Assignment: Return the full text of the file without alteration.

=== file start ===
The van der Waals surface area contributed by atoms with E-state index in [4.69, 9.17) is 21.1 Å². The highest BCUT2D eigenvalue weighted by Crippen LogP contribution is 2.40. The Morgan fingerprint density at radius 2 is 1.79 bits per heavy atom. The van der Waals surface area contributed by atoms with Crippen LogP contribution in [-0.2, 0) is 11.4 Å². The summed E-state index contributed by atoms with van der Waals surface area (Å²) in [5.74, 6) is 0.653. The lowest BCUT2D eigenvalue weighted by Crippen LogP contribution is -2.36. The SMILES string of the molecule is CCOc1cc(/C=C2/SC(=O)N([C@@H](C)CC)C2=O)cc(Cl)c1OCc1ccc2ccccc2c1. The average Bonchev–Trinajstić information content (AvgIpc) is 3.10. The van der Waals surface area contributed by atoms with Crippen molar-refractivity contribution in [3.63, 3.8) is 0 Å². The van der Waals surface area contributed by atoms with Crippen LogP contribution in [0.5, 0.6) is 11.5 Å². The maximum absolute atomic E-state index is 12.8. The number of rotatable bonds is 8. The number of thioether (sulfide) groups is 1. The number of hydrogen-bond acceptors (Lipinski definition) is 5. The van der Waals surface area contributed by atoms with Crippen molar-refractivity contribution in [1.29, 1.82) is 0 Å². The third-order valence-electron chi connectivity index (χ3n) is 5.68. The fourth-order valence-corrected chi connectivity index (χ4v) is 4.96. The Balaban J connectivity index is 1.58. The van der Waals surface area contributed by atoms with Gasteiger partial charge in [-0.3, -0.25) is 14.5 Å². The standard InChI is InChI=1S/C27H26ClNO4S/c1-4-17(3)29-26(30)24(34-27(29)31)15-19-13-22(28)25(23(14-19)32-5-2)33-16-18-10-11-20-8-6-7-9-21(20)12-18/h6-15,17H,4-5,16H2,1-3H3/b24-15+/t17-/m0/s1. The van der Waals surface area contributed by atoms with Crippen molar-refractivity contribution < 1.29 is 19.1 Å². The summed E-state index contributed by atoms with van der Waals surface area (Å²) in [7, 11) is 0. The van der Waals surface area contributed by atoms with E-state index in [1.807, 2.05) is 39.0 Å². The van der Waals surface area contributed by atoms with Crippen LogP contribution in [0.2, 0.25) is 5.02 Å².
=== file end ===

The van der Waals surface area contributed by atoms with E-state index in [4.69, 9.17) is 21.1 Å². The highest BCUT2D eigenvalue weighted by Crippen LogP contribution is 2.40. The Morgan fingerprint density at radius 2 is 1.79 bits per heavy atom. The van der Waals surface area contributed by atoms with Crippen LogP contribution in [-0.2, 0) is 11.4 Å². The summed E-state index contributed by atoms with van der Waals surface area (Å²) in [5.74, 6) is 0.653. The lowest BCUT2D eigenvalue weighted by Crippen LogP contribution is -2.36. The SMILES string of the molecule is CCOc1cc(/C=C2/SC(=O)N([C@@H](C)CC)C2=O)cc(Cl)c1OCc1ccc2ccccc2c1. The average Bonchev–Trinajstić information content (AvgIpc) is 3.10. The van der Waals surface area contributed by atoms with Crippen molar-refractivity contribution in [3.63, 3.8) is 0 Å². The van der Waals surface area contributed by atoms with Crippen LogP contribution in [0.5, 0.6) is 11.5 Å². The maximum absolute atomic E-state index is 12.8. The number of rotatable bonds is 8. The number of thioether (sulfide) groups is 1. The number of hydrogen-bond acceptors (Lipinski definition) is 5. The van der Waals surface area contributed by atoms with Crippen molar-refractivity contribution in [1.29, 1.82) is 0 Å². The third-order valence-electron chi connectivity index (χ3n) is 5.68. The fourth-order valence-corrected chi connectivity index (χ4v) is 4.96. The Balaban J connectivity index is 1.58. The van der Waals surface area contributed by atoms with Gasteiger partial charge in [-0.3, -0.25) is 14.5 Å². The standard InChI is InChI=1S/C27H26ClNO4S/c1-4-17(3)29-26(30)24(34-27(29)31)15-19-13-22(28)25(23(14-19)32-5-2)33-16-18-10-11-20-8-6-7-9-21(20)12-18/h6-15,17H,4-5,16H2,1-3H3/b24-15+/t17-/m0/s1. The van der Waals surface area contributed by atoms with Crippen molar-refractivity contribution < 1.29 is 19.1 Å². The summed E-state index contributed by atoms with van der Waals surface area (Å²) in [7, 11) is 0. The van der Waals surface area contributed by atoms with E-state index in [1.807, 2.05) is 39.0 Å². The van der Waals surface area contributed by atoms with Crippen LogP contribution in [0.2, 0.25) is 5.02 Å².